Friday, September 02, 2016

Book Log: August 2016

My youngest sister has been doing an annual post of books completed, and I always enjoy looking through it. I do keep a log of my finished books, so I thought cataloging my completed books at the close of every month would be a good way to dust off this blog and encourage me to jot down a few lines -- or a few paragraphs -- with my impressions (a compiled list will appear at the close of the year). I don't like spoilers, so while I put some initial thoughts after each title, when possible I'm purposely vague regarding plot specifics so as not to dissuade any of you from reading them.

The included Amazon links are affiliate links; many of these titles I check out from the library or already own, but should you be inclined to purchase one, these links only mean Amazon will give me a small percentage of the cost, at no additional expense to you.

38) 8/8: Pastrix: The Cranky, Beautiful Faith of a Sinner & Saint by Nadia Bolz-Weber
Confession: I had requested several books through interlibrary loan since my library didn't own copies. Just my luck, three came in all at once, while I was also trying to finish a couple other books with nearing due dates and long wait lists. While I had every intention of reading them in the order that they were due (three consecutive dates), I began to realize I would have to triage. Alas, Sarah Bessey's books got the boot and this took precedence (I still hope to return to Jesus Feminist and Out of Sorts down the road, though).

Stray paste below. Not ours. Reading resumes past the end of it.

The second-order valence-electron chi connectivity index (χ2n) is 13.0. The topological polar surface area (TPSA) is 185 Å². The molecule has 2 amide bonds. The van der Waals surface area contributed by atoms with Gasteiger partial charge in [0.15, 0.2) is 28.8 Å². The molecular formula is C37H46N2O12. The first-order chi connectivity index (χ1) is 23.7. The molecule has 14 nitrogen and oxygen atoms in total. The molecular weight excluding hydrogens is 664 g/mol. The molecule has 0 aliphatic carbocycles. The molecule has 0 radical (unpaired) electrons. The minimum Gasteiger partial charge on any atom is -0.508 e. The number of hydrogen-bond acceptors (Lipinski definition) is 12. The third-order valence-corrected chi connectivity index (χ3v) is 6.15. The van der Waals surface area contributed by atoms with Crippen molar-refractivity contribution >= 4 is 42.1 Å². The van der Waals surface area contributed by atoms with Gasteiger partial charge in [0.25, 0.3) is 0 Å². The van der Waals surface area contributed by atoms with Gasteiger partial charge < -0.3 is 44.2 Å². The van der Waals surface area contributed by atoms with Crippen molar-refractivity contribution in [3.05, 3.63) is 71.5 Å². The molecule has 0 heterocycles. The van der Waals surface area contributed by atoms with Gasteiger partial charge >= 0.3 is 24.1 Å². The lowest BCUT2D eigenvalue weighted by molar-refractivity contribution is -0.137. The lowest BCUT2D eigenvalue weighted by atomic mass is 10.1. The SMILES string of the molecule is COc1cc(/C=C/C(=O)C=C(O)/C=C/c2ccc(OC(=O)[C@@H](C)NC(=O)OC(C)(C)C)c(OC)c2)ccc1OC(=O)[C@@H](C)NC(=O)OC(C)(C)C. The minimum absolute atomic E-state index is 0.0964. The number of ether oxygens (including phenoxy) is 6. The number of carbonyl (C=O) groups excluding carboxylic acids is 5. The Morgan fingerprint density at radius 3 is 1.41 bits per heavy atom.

As you learned in my June book log, Nadia struck a chord with me. Her writing style flows easily (although her language can be a bit salty, so if that will be a huge distraction for you, perhaps it's better to pass). This book is a powerful memoir of how this woman found herself a tattooed pastor of a Lutheran church. She also highlights different members of her congregation, being frank with her misgivings and judgmental attitudes and how she has been transformed by being sensitive and willing to admit her failures; through this, we see growth in the midst of her vulnerability.

I love stories like this. Here we see Nadia having emerged from addition, finding meaning and purpose, and turning around to reach out to other misfits. In her church, she creates an environment where those who are struggling to find a place where they are welcome and not judged are entering and finding community.

39) 8/20: The House of Mirth by Edith Wharton
This was chosen as the selection for my neighborhood book club to fulfill the classics category.

I've read Age of Innocence a couple times, so I was interested in seeing how this one would compare. Wharton likes taking on high society and examining the behavior of those members.

This book centers on Lily Bart. She is a sympathetic character to a point, insofar as we learn she is an orphan whose mother has only trained her to capitalize on her beauty - Lily has no skills or use outside of being desirable. However, while she needs to marry well in order to maintain her preferred manner of living, subconsciously she appears to be self-sabotaging relationships just when success seems imminent. We get to witness Lily's motivations and see what she's made of. This book is an interesting character study, and it led to good conversations when we met to discuss it.